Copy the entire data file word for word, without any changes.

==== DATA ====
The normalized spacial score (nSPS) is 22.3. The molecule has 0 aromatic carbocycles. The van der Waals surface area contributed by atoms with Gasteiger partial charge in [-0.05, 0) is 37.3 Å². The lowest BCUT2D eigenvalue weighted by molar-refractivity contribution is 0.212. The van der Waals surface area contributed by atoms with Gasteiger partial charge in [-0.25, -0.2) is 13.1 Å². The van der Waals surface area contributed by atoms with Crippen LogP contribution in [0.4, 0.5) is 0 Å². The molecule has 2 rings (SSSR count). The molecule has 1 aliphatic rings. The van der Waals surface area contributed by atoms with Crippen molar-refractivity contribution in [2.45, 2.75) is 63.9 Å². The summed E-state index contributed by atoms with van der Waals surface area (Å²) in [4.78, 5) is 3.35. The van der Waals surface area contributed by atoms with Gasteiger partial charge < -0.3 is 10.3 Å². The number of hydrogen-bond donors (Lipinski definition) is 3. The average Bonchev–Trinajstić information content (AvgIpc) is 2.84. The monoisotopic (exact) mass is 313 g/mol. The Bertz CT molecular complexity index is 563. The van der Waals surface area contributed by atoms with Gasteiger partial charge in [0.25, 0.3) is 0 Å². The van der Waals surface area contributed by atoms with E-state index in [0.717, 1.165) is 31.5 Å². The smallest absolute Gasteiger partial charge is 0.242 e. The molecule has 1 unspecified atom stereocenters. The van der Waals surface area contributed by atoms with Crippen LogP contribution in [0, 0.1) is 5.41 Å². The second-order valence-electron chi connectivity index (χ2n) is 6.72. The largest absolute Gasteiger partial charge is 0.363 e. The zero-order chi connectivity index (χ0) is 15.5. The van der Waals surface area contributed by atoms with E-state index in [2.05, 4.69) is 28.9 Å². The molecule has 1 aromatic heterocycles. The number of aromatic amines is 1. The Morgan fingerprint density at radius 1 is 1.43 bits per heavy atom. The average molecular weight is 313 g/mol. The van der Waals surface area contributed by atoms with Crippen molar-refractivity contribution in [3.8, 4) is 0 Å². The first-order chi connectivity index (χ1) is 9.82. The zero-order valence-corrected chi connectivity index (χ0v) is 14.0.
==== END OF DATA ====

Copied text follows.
The normalized spacial score (nSPS) is 22.3. The molecule has 0 aromatic carbocycles. The van der Waals surface area contributed by atoms with Gasteiger partial charge in [-0.05, 0) is 37.3 Å². The lowest BCUT2D eigenvalue weighted by molar-refractivity contribution is 0.212. The van der Waals surface area contributed by atoms with Gasteiger partial charge in [-0.25, -0.2) is 13.1 Å². The van der Waals surface area contributed by atoms with Crippen LogP contribution in [0.4, 0.5) is 0 Å². The molecule has 2 rings (SSSR count). The molecule has 1 aliphatic rings. The van der Waals surface area contributed by atoms with Crippen molar-refractivity contribution in [2.45, 2.75) is 63.9 Å². The summed E-state index contributed by atoms with van der Waals surface area (Å²) in [4.78, 5) is 3.35. The van der Waals surface area contributed by atoms with Gasteiger partial charge < -0.3 is 10.3 Å². The number of hydrogen-bond donors (Lipinski definition) is 3. The average Bonchev–Trinajstić information content (AvgIpc) is 2.84. The monoisotopic (exact) mass is 313 g/mol. The Bertz CT molecular complexity index is 563. The van der Waals surface area contributed by atoms with Gasteiger partial charge in [0.25, 0.3) is 0 Å². The van der Waals surface area contributed by atoms with E-state index in [0.717, 1.165) is 31.5 Å². The smallest absolute Gasteiger partial charge is 0.242 e. The molecule has 1 unspecified atom stereocenters. The van der Waals surface area contributed by atoms with Crippen LogP contribution in [0, 0.1) is 5.41 Å². The second-order valence-electron chi connectivity index (χ2n) is 6.72. The largest absolute Gasteiger partial charge is 0.363 e. The zero-order chi connectivity index (χ0) is 15.5. The van der Waals surface area contributed by atoms with E-state index in [2.05, 4.69) is 28.9 Å². The molecule has 1 aromatic heterocycles. The number of aromatic amines is 1. The Morgan fingerprint density at radius 1 is 1.43 bits per heavy atom. The average molecular weight is 313 g/mol. The van der Waals surface area contributed by atoms with Crippen molar-refractivity contribution in [3.8, 4) is 0 Å². The first-order chi connectivity index (χ1) is 9.82. The zero-order valence-corrected chi connectivity index (χ0v) is 14.0.